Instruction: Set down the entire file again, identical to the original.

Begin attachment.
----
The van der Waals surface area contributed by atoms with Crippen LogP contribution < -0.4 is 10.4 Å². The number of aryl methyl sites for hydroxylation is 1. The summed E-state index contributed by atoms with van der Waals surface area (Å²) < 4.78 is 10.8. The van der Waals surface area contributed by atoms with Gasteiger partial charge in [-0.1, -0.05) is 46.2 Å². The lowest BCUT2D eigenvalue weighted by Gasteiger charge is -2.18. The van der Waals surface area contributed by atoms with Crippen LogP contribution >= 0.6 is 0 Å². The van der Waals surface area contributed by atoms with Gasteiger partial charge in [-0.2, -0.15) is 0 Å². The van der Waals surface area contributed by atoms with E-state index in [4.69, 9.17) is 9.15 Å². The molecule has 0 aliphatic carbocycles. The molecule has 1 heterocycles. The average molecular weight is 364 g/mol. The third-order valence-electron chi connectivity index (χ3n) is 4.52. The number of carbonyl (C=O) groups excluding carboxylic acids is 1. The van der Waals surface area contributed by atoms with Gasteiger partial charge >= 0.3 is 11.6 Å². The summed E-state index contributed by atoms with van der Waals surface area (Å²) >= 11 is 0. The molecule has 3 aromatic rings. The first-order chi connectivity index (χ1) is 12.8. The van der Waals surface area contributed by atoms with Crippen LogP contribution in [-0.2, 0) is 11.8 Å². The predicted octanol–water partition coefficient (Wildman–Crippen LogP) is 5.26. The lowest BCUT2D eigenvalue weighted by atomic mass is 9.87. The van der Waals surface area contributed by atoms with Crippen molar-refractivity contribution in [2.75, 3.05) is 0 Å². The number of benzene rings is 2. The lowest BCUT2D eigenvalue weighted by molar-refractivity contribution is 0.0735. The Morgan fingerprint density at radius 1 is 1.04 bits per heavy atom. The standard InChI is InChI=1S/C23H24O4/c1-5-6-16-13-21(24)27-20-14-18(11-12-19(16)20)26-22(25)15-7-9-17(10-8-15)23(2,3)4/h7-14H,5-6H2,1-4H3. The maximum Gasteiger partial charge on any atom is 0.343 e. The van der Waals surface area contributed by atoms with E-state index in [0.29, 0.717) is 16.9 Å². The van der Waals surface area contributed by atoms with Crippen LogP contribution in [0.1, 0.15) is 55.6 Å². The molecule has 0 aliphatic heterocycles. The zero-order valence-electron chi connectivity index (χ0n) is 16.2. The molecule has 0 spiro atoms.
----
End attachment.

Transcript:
The van der Waals surface area contributed by atoms with Crippen LogP contribution < -0.4 is 10.4 Å². The number of aryl methyl sites for hydroxylation is 1. The summed E-state index contributed by atoms with van der Waals surface area (Å²) < 4.78 is 10.8. The van der Waals surface area contributed by atoms with Gasteiger partial charge in [-0.1, -0.05) is 46.2 Å². The lowest BCUT2D eigenvalue weighted by Gasteiger charge is -2.18. The van der Waals surface area contributed by atoms with Crippen LogP contribution >= 0.6 is 0 Å². The van der Waals surface area contributed by atoms with Gasteiger partial charge in [-0.2, -0.15) is 0 Å². The van der Waals surface area contributed by atoms with E-state index in [4.69, 9.17) is 9.15 Å². The molecule has 0 aliphatic carbocycles. The molecule has 1 heterocycles. The average molecular weight is 364 g/mol. The third-order valence-electron chi connectivity index (χ3n) is 4.52. The number of carbonyl (C=O) groups excluding carboxylic acids is 1. The van der Waals surface area contributed by atoms with Gasteiger partial charge >= 0.3 is 11.6 Å². The summed E-state index contributed by atoms with van der Waals surface area (Å²) >= 11 is 0. The molecule has 3 aromatic rings. The first-order chi connectivity index (χ1) is 12.8. The van der Waals surface area contributed by atoms with Crippen LogP contribution in [-0.2, 0) is 11.8 Å². The predicted octanol–water partition coefficient (Wildman–Crippen LogP) is 5.26. The lowest BCUT2D eigenvalue weighted by atomic mass is 9.87. The van der Waals surface area contributed by atoms with Crippen molar-refractivity contribution in [2.75, 3.05) is 0 Å². The number of benzene rings is 2. The lowest BCUT2D eigenvalue weighted by molar-refractivity contribution is 0.0735. The Morgan fingerprint density at radius 1 is 1.04 bits per heavy atom. The standard InChI is InChI=1S/C23H24O4/c1-5-6-16-13-21(24)27-20-14-18(11-12-19(16)20)26-22(25)15-7-9-17(10-8-15)23(2,3)4/h7-14H,5-6H2,1-4H3. The maximum Gasteiger partial charge on any atom is 0.343 e. The van der Waals surface area contributed by atoms with E-state index in [0.29, 0.717) is 16.9 Å². The van der Waals surface area contributed by atoms with Crippen LogP contribution in [0.1, 0.15) is 55.6 Å². The molecule has 0 aliphatic heterocycles. The zero-order valence-electron chi connectivity index (χ0n) is 16.2. The molecule has 0 spiro atoms.